The two goats are identical in every way; yet, one becomes a korban, sacrifice, to Hashem, while the other is sent to Azazel. Apparently, the goats had no say in the matter. We assume that this also happens to people. Two people both do all of the right things (or at least they thought so), but one makes it, while the other does not fare as well. What happened? What about bechirah chafshis, freedom of choice? It almost seems that regardless of past choices, one’s future is determined for him.
Clearly, this is not true. If we are taught that we have freedom of choice, then unquestionably we have the ability to choose and determine our own destinies. What, then, should we derive from the two identical goats that seem to have no choice? I think the Torah is teaching us that we have a lifetime in which to choose, but, at a certain point in time, it becomes too late. Judgment Day is the time in which all the choices have to be in. This is the time when consequences are rendered, and the choices that we have made come to light. Choice is no longer an option. It is payback time.
We have an entire year to choose the path that we want to travel. Are we traveling l’Hashem, to G-d, or have we deviated, made poor choices, and are on a destination course towards Azazel? We are afforded an entire year to choose, to do it right, or – if we err – do teshuvah, repent and change course with new and positive choices. This extends throughout the year all the way up until Yom Kippur, when the option for choice is removed. At this time, Hashem chooses either to grant us a good year – or not. He has been very patient with us, allowing us every opportunity to make the change, to make the correct choice. Now, however, it is Yom Kippur, Judgment Day, a day of unparalleled kedushah, holiness, a day when all of us – the entire world – stands before Hashem to receive our fate. Hashem is now making the decisions based upon our choices. We no longer have the option of choice, unless we do last minute teshuvah. If a person has not earned the coveted designation of being considered a tzaddik, righteous person, he must plead his case to Hashem, beg for mercy. Otherwise, he is likely to have a humbling experience.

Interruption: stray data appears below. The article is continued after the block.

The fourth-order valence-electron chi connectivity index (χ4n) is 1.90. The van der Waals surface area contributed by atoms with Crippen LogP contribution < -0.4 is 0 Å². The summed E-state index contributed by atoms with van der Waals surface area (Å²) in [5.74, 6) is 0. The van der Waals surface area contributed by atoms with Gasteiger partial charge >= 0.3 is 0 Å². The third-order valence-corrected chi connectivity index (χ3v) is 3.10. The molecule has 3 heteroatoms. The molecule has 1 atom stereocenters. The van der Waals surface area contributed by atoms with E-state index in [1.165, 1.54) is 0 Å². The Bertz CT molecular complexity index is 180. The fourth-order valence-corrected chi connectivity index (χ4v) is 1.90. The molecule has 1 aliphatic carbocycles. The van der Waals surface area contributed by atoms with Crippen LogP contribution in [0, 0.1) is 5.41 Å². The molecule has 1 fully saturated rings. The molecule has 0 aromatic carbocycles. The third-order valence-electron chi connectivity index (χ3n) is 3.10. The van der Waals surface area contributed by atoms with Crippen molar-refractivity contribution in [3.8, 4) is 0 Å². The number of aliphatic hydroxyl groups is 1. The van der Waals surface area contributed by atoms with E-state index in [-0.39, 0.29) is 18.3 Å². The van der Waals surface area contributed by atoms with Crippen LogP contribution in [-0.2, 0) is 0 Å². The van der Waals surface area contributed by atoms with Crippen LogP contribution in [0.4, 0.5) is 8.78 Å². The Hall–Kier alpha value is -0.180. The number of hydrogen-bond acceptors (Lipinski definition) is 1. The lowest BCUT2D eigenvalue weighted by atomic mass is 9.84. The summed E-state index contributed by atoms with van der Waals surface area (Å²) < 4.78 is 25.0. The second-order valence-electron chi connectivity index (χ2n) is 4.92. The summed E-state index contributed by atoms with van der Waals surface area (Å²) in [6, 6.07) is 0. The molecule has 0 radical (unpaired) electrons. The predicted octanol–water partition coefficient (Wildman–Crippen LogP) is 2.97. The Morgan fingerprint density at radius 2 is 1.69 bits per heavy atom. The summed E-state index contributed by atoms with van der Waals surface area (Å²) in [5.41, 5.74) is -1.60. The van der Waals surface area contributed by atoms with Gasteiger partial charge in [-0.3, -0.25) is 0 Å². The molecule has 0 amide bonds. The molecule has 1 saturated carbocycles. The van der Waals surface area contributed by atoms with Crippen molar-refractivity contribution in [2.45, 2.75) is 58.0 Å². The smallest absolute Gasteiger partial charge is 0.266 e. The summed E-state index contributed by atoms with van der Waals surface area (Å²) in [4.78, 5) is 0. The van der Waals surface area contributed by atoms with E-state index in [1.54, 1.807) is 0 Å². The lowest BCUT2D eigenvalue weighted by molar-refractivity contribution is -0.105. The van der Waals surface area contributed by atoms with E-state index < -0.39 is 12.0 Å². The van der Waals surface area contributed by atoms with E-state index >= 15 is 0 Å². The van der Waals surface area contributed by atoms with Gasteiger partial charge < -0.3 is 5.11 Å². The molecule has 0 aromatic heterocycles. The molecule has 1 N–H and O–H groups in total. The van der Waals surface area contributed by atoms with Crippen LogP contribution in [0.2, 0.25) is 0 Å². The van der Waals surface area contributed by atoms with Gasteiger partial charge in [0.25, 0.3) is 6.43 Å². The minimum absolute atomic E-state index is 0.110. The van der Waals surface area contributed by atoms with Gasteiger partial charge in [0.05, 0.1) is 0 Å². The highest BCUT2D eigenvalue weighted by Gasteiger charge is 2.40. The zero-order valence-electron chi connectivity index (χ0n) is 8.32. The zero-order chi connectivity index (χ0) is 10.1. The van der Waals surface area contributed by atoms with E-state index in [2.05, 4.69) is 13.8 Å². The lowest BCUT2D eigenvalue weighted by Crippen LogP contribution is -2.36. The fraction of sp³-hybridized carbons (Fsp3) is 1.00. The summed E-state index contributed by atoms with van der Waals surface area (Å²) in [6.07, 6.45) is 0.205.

Two identical goats: one is a sacrifice to Hashem; one meets Azazel in the wilderness. No choices; it is not fair. It is Yom Kippur. Choices should have been made earlier. On Yom Kippur, we stand in judgment – just like the two goats. No choices anymore; it is Judgment Day.